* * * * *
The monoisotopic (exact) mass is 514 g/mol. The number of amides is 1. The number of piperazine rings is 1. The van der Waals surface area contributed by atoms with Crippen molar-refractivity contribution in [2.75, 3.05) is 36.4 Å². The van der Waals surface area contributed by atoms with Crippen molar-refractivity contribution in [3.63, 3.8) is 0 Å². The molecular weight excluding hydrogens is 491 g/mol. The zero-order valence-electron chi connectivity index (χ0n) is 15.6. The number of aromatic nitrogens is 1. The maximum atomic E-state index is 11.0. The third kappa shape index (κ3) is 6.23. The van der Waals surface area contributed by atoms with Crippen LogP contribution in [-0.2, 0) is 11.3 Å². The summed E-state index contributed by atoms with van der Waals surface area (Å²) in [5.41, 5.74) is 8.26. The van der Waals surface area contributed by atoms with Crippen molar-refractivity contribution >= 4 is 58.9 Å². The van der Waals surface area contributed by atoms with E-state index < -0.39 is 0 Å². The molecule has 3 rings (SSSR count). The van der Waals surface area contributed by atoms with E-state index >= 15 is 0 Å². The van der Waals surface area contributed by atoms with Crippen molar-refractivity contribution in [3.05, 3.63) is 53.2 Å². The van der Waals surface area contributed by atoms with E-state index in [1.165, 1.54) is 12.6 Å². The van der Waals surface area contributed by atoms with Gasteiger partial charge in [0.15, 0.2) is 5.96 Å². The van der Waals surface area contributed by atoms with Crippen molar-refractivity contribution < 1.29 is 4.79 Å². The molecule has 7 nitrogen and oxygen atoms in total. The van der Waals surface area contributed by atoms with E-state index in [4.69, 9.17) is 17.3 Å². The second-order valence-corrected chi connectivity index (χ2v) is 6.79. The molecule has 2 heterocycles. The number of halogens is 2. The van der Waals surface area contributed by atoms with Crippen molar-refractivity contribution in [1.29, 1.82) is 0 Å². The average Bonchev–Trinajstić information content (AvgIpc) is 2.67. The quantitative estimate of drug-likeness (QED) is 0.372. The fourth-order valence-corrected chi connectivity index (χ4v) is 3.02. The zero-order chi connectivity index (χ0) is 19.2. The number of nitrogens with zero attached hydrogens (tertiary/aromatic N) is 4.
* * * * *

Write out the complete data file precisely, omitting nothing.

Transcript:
The monoisotopic (exact) mass is 514 g/mol. The number of amides is 1. The number of piperazine rings is 1. The van der Waals surface area contributed by atoms with Crippen molar-refractivity contribution in [2.75, 3.05) is 36.4 Å². The van der Waals surface area contributed by atoms with Crippen molar-refractivity contribution in [3.63, 3.8) is 0 Å². The molecular weight excluding hydrogens is 491 g/mol. The zero-order valence-electron chi connectivity index (χ0n) is 15.6. The number of aromatic nitrogens is 1. The maximum atomic E-state index is 11.0. The third kappa shape index (κ3) is 6.23. The van der Waals surface area contributed by atoms with Crippen LogP contribution in [-0.2, 0) is 11.3 Å². The summed E-state index contributed by atoms with van der Waals surface area (Å²) in [5.41, 5.74) is 8.26. The van der Waals surface area contributed by atoms with Crippen molar-refractivity contribution >= 4 is 58.9 Å². The van der Waals surface area contributed by atoms with E-state index < -0.39 is 0 Å². The molecule has 3 rings (SSSR count). The van der Waals surface area contributed by atoms with E-state index >= 15 is 0 Å². The van der Waals surface area contributed by atoms with Crippen molar-refractivity contribution in [3.05, 3.63) is 53.2 Å². The van der Waals surface area contributed by atoms with E-state index in [1.165, 1.54) is 12.6 Å². The van der Waals surface area contributed by atoms with Gasteiger partial charge in [0.15, 0.2) is 5.96 Å². The van der Waals surface area contributed by atoms with Crippen molar-refractivity contribution < 1.29 is 4.79 Å². The molecule has 7 nitrogen and oxygen atoms in total. The van der Waals surface area contributed by atoms with E-state index in [4.69, 9.17) is 17.3 Å². The second-order valence-corrected chi connectivity index (χ2v) is 6.79. The molecule has 2 heterocycles. The number of halogens is 2. The van der Waals surface area contributed by atoms with Crippen molar-refractivity contribution in [1.29, 1.82) is 0 Å². The average Bonchev–Trinajstić information content (AvgIpc) is 2.67. The quantitative estimate of drug-likeness (QED) is 0.372. The fourth-order valence-corrected chi connectivity index (χ4v) is 3.02. The zero-order chi connectivity index (χ0) is 19.2. The number of nitrogens with zero attached hydrogens (tertiary/aromatic N) is 4.